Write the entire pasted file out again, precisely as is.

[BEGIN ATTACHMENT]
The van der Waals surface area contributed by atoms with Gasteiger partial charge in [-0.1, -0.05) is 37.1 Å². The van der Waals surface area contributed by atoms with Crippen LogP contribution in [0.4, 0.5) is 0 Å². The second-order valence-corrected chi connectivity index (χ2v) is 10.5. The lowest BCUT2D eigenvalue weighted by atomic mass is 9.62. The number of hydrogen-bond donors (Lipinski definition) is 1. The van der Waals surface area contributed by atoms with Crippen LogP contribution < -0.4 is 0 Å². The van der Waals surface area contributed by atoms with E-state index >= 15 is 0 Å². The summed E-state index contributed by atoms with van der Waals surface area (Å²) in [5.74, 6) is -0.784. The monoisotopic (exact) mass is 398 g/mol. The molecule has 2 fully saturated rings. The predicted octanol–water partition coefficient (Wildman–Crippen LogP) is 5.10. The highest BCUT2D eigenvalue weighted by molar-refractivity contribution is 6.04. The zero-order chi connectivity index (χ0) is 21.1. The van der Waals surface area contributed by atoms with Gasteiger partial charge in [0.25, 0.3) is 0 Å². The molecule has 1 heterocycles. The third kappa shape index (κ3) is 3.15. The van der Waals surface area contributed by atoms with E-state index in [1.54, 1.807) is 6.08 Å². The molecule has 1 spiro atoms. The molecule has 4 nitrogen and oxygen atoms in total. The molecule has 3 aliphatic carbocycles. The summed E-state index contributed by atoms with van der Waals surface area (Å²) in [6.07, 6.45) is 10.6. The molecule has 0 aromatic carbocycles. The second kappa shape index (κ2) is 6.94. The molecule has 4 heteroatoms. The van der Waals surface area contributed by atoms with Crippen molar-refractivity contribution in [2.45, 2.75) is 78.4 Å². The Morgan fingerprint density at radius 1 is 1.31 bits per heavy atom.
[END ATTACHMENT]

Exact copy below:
The van der Waals surface area contributed by atoms with Gasteiger partial charge in [-0.1, -0.05) is 37.1 Å². The van der Waals surface area contributed by atoms with Crippen LogP contribution in [0.4, 0.5) is 0 Å². The second-order valence-corrected chi connectivity index (χ2v) is 10.5. The lowest BCUT2D eigenvalue weighted by atomic mass is 9.62. The number of hydrogen-bond donors (Lipinski definition) is 1. The van der Waals surface area contributed by atoms with Crippen LogP contribution < -0.4 is 0 Å². The van der Waals surface area contributed by atoms with E-state index >= 15 is 0 Å². The summed E-state index contributed by atoms with van der Waals surface area (Å²) in [5.74, 6) is -0.784. The monoisotopic (exact) mass is 398 g/mol. The molecule has 2 fully saturated rings. The predicted octanol–water partition coefficient (Wildman–Crippen LogP) is 5.10. The highest BCUT2D eigenvalue weighted by molar-refractivity contribution is 6.04. The zero-order chi connectivity index (χ0) is 21.1. The van der Waals surface area contributed by atoms with Gasteiger partial charge in [0.25, 0.3) is 0 Å². The molecule has 1 heterocycles. The third kappa shape index (κ3) is 3.15. The van der Waals surface area contributed by atoms with E-state index in [1.54, 1.807) is 6.08 Å². The molecule has 1 spiro atoms. The molecule has 4 nitrogen and oxygen atoms in total. The molecule has 3 aliphatic carbocycles. The summed E-state index contributed by atoms with van der Waals surface area (Å²) in [6.07, 6.45) is 10.6. The molecule has 0 aromatic carbocycles. The second kappa shape index (κ2) is 6.94. The molecule has 4 heteroatoms. The van der Waals surface area contributed by atoms with Crippen molar-refractivity contribution in [2.45, 2.75) is 78.4 Å². The Morgan fingerprint density at radius 1 is 1.31 bits per heavy atom.